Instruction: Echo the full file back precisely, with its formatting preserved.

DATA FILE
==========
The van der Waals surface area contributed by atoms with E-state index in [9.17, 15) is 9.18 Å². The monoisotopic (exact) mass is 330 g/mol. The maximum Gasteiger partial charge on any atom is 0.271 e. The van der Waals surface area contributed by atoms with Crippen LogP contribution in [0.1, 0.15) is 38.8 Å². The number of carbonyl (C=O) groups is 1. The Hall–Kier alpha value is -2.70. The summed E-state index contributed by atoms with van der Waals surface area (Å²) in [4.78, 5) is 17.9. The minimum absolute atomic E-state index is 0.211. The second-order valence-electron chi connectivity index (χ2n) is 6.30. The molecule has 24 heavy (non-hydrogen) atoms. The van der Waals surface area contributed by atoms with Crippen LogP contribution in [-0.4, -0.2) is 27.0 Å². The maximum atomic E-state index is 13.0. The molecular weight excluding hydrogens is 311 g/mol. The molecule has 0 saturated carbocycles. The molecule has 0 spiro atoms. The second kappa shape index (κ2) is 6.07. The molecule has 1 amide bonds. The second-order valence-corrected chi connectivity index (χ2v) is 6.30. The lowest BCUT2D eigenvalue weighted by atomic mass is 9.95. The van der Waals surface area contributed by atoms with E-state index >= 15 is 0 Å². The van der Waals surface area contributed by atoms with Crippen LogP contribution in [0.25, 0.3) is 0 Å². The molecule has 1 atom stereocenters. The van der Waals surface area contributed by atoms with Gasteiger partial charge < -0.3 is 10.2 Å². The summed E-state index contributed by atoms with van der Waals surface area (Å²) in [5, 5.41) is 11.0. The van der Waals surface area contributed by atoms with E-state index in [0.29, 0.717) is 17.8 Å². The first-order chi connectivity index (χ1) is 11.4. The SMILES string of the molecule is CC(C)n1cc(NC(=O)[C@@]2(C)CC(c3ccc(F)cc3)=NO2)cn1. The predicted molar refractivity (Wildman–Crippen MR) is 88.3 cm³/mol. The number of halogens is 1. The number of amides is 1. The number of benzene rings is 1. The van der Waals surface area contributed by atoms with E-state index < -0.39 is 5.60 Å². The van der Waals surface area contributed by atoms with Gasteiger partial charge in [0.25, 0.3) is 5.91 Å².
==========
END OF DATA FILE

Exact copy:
The van der Waals surface area contributed by atoms with E-state index in [9.17, 15) is 9.18 Å². The monoisotopic (exact) mass is 330 g/mol. The maximum Gasteiger partial charge on any atom is 0.271 e. The van der Waals surface area contributed by atoms with Crippen LogP contribution in [0.1, 0.15) is 38.8 Å². The number of carbonyl (C=O) groups is 1. The Hall–Kier alpha value is -2.70. The summed E-state index contributed by atoms with van der Waals surface area (Å²) in [4.78, 5) is 17.9. The minimum absolute atomic E-state index is 0.211. The second-order valence-electron chi connectivity index (χ2n) is 6.30. The molecule has 24 heavy (non-hydrogen) atoms. The van der Waals surface area contributed by atoms with Crippen LogP contribution in [-0.4, -0.2) is 27.0 Å². The maximum atomic E-state index is 13.0. The molecular weight excluding hydrogens is 311 g/mol. The molecule has 0 saturated carbocycles. The molecule has 0 spiro atoms. The second kappa shape index (κ2) is 6.07. The molecule has 1 amide bonds. The second-order valence-corrected chi connectivity index (χ2v) is 6.30. The lowest BCUT2D eigenvalue weighted by atomic mass is 9.95. The van der Waals surface area contributed by atoms with E-state index >= 15 is 0 Å². The van der Waals surface area contributed by atoms with Crippen LogP contribution in [0.25, 0.3) is 0 Å². The molecule has 1 atom stereocenters. The van der Waals surface area contributed by atoms with Gasteiger partial charge < -0.3 is 10.2 Å². The summed E-state index contributed by atoms with van der Waals surface area (Å²) in [5, 5.41) is 11.0. The van der Waals surface area contributed by atoms with E-state index in [0.29, 0.717) is 17.8 Å². The first-order chi connectivity index (χ1) is 11.4. The SMILES string of the molecule is CC(C)n1cc(NC(=O)[C@@]2(C)CC(c3ccc(F)cc3)=NO2)cn1. The predicted molar refractivity (Wildman–Crippen MR) is 88.3 cm³/mol. The number of halogens is 1. The number of amides is 1. The number of benzene rings is 1. The van der Waals surface area contributed by atoms with E-state index < -0.39 is 5.60 Å². The van der Waals surface area contributed by atoms with Gasteiger partial charge in [0.25, 0.3) is 5.91 Å².